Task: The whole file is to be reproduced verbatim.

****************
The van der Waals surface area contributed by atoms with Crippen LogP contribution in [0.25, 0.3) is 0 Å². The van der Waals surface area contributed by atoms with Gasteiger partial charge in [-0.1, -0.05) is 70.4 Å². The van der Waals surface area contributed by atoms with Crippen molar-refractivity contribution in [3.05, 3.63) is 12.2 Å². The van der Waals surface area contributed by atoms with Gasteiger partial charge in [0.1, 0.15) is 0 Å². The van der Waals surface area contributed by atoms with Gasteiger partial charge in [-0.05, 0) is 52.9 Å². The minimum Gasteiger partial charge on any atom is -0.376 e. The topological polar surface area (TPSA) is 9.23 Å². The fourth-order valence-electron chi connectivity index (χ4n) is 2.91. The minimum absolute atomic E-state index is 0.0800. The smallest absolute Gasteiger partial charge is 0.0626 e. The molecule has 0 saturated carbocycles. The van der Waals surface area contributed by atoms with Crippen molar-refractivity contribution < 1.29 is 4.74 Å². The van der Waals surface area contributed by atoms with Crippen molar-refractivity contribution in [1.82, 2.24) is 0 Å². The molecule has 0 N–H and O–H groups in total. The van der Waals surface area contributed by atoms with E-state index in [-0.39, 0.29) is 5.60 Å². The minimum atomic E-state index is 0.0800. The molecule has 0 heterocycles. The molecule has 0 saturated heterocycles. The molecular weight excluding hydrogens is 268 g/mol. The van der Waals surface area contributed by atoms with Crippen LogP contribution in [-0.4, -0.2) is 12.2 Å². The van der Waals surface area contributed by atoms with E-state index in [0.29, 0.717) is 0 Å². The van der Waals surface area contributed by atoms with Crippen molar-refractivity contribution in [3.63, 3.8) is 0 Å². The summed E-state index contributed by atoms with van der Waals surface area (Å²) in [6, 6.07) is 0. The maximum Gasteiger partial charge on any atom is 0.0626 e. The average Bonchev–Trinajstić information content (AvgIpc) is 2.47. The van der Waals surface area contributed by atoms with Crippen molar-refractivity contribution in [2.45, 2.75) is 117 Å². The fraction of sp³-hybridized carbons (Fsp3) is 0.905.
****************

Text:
The van der Waals surface area contributed by atoms with Crippen LogP contribution in [0.25, 0.3) is 0 Å². The van der Waals surface area contributed by atoms with Gasteiger partial charge in [-0.1, -0.05) is 70.4 Å². The van der Waals surface area contributed by atoms with Crippen molar-refractivity contribution in [3.05, 3.63) is 12.2 Å². The van der Waals surface area contributed by atoms with Gasteiger partial charge in [0.1, 0.15) is 0 Å². The van der Waals surface area contributed by atoms with Gasteiger partial charge in [-0.05, 0) is 52.9 Å². The minimum Gasteiger partial charge on any atom is -0.376 e. The topological polar surface area (TPSA) is 9.23 Å². The fourth-order valence-electron chi connectivity index (χ4n) is 2.91. The minimum absolute atomic E-state index is 0.0800. The smallest absolute Gasteiger partial charge is 0.0626 e. The molecule has 0 saturated carbocycles. The van der Waals surface area contributed by atoms with Crippen molar-refractivity contribution < 1.29 is 4.74 Å². The van der Waals surface area contributed by atoms with Crippen molar-refractivity contribution in [1.82, 2.24) is 0 Å². The molecule has 0 N–H and O–H groups in total. The van der Waals surface area contributed by atoms with E-state index in [-0.39, 0.29) is 5.60 Å². The minimum atomic E-state index is 0.0800. The molecule has 0 heterocycles. The molecule has 0 saturated heterocycles. The molecular weight excluding hydrogens is 268 g/mol. The van der Waals surface area contributed by atoms with Crippen LogP contribution in [-0.4, -0.2) is 12.2 Å². The van der Waals surface area contributed by atoms with E-state index in [0.29, 0.717) is 0 Å². The van der Waals surface area contributed by atoms with Crippen molar-refractivity contribution in [3.63, 3.8) is 0 Å². The summed E-state index contributed by atoms with van der Waals surface area (Å²) in [6, 6.07) is 0. The maximum Gasteiger partial charge on any atom is 0.0626 e. The average Bonchev–Trinajstić information content (AvgIpc) is 2.47. The van der Waals surface area contributed by atoms with Crippen molar-refractivity contribution in [2.45, 2.75) is 117 Å². The fraction of sp³-hybridized carbons (Fsp3) is 0.905.